Different Stances on NL Having DH

Nats’ Johnson prefers pitchers to continue to hit in his league

April 8, 2013

Davey Johnson has experience managing in the American and National leagues.

Jordan Zimmermann was looking to recreate fellow starter Gio Gonzalez’s success, though not with his pitching prowess.

In a 3-0 win over the Miami Marlins last week, Gonzalez hit a home run. Zimmermann wanted to answer with a solid swing of his own. Unfortunately for Zimmermann, he struck out twice during Washington’s 6-1 win that night.

“I tried to hit a home run to match Gio,” Zimmermann said.

The day could come when neither pitcher gets a chance at the plate. Now-daily interleague play has reignited the debate over whether the National League should institute the designated-hitter rule, which the American League adopted in 1973.

Chicago Cubs president Theo Epstein recently told USA Today the AL has a “big advantage” over NL teams during interleague play and the World Series. He said he hopes the NL jumps on board with a DH.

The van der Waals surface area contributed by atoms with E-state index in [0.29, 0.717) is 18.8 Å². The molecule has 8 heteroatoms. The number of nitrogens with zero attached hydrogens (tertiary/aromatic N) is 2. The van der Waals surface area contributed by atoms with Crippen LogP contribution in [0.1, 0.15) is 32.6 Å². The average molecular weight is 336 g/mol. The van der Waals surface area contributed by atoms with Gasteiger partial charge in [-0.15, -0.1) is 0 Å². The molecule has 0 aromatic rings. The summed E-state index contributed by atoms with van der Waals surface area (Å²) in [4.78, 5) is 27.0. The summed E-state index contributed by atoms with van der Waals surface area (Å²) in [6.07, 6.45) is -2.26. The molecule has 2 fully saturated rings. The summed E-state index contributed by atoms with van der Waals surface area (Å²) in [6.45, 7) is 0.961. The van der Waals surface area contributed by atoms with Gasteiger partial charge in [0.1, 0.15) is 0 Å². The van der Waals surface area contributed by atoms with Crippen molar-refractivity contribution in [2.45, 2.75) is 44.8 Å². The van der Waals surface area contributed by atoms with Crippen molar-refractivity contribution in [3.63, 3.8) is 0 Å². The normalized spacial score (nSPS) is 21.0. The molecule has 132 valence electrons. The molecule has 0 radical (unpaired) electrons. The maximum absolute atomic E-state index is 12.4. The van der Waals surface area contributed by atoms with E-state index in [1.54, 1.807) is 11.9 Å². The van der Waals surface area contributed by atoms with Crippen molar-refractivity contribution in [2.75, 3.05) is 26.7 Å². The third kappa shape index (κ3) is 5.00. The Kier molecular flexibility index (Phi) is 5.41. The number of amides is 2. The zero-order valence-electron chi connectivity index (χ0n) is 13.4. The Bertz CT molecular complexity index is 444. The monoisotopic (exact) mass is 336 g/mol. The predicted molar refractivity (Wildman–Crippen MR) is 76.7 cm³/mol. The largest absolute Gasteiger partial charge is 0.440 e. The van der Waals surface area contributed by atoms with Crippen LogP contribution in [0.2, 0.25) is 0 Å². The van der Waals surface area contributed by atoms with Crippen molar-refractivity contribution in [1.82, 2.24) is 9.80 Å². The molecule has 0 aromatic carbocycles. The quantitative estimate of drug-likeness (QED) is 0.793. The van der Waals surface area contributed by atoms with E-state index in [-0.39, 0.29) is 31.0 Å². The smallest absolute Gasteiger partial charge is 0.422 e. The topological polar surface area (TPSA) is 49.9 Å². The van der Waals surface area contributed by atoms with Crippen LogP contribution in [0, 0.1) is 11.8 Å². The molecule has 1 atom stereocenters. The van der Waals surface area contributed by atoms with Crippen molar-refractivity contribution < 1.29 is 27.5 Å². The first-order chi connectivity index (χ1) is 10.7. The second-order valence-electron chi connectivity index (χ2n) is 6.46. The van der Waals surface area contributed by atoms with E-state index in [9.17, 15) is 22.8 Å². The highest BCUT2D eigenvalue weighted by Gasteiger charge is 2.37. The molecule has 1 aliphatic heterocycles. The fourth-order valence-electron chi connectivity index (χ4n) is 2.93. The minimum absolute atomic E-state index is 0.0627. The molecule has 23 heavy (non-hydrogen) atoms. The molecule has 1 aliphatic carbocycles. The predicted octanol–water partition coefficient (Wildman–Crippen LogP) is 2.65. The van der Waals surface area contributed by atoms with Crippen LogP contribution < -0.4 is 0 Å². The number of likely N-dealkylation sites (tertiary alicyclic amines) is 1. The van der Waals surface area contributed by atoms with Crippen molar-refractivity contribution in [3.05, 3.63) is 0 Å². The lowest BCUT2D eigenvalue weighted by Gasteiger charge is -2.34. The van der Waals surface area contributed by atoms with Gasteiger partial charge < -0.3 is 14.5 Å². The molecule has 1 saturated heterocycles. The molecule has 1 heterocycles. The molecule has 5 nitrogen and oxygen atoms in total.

Despite the offensive advantages a designated hitter brings, Nationals manager Davey Johnson is opposed to it.

“Baseball is a game of strategy,” Johnson said. “With the pitcher in the lineup, it’s also self-policing. I like the offense you can throw out there with the DH, but it’s more challenging to manage.”

The Nats host the Chicago White Sox this week, with the AL club having to adapt to NL rules. This means pitchers will hit with Johnson expecting White Sox designated hitter Adam Dunn to play first base.

Nationals pitcher Dan Haren is in his sixth season with an NL club, but he’s played the other half of his career in the AL.

“I prefer the National League game,” Haren said. “I think there’s more strategy. With pitching around the pitcher, substitutions, double switches — I just think it keeps everyone on their toes, all 25 guys, really. I favor that.”

Haren acknowledged there could be 15 players with jobs on the line if the reverse happened and the AL eliminated the designated hitter. Even so, Haren prefers having pitchers hit.

“It keeps you in the game,” he said. “You always have to be aware of when you’re coming up to bat with what the situation calls for, whether it be a bunt or something else.”

 

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